All the righteousness, holiness and wisdom which God gives us, He gives us in Christ. Because we are included in, incorporated in, and have a share in Christ, we have Christ’s righteousness counted (imputed) as ours. In ourselves there is no goodness, none whatsoever. But God graciously grants Christ’s righteousness, “charging it” into our account.
attempt to teach that man is basically good, and wise, without God’s
salvation and transformation in our lives, is a lie. We may have very
good intentions when we think this way: “Oh, my child has a good heart.
He just behaves badly in school….” – but this is opposite to what the
What is self-esteem? It is what we think about ourselves. Many psychologists teach that we must have a positive self-esteem; so do many New Age spiritual mediums. Christian counselors, under the leadership of Dr. James Dobson (Focus on the Family), believe that without a good self-image, we cannot live healthy lives, perform well in school and at work, nor have good family relationships. “Self-image” is the cure-all, the source of all good; without it, we are open to all evils in life. What does the Bible say on the subject?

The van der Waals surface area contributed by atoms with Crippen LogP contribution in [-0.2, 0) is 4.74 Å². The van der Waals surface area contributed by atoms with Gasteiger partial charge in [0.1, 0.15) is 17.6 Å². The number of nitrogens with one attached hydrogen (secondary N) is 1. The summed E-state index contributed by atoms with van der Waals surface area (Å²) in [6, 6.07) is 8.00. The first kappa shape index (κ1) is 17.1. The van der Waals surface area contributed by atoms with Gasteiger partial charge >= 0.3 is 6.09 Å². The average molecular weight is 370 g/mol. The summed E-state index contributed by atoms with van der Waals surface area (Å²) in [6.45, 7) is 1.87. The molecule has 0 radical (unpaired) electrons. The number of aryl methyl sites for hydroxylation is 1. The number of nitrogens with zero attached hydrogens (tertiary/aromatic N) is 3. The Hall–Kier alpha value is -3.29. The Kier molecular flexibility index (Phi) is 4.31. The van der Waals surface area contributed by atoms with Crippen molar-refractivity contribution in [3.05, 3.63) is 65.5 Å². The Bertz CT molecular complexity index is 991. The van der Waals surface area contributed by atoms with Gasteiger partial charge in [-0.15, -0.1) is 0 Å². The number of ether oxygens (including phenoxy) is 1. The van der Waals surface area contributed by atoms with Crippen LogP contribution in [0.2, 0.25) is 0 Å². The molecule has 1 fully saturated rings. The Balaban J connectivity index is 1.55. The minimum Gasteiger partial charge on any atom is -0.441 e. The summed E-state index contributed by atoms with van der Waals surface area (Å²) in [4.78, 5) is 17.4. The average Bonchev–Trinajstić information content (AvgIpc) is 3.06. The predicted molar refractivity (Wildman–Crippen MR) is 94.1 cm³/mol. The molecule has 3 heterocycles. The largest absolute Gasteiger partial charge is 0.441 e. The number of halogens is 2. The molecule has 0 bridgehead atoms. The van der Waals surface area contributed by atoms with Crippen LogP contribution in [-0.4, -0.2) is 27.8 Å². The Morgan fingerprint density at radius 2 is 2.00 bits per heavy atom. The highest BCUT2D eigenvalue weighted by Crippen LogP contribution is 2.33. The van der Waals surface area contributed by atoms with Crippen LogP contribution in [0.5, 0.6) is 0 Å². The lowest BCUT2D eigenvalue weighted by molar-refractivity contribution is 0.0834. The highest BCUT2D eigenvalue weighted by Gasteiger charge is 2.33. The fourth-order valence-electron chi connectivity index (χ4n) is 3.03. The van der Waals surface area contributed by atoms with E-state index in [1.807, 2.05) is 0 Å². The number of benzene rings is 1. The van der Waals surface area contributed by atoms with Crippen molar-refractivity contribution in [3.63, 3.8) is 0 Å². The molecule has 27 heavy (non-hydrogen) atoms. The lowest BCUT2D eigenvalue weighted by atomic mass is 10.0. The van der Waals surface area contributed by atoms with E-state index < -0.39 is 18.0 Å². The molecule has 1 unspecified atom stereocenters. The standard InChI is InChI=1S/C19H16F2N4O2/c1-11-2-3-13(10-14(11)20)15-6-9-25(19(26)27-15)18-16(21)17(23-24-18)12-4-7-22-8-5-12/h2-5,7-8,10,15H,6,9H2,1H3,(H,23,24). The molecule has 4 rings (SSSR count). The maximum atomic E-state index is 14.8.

The Bible does teach us how we should think about ourselves. It teaches that we should esteem others as better than ourselves (Phil. 2:3), for example. We should be humble, give thanks for the gifts God give us, and not become proud and arrogant. All of these thoughts which we think about ourselves come from our “heart” – or our “conscience.” We said in our first presentation that: we have a “will.” Therefore, everything we say and do, we do them “out of our heart.”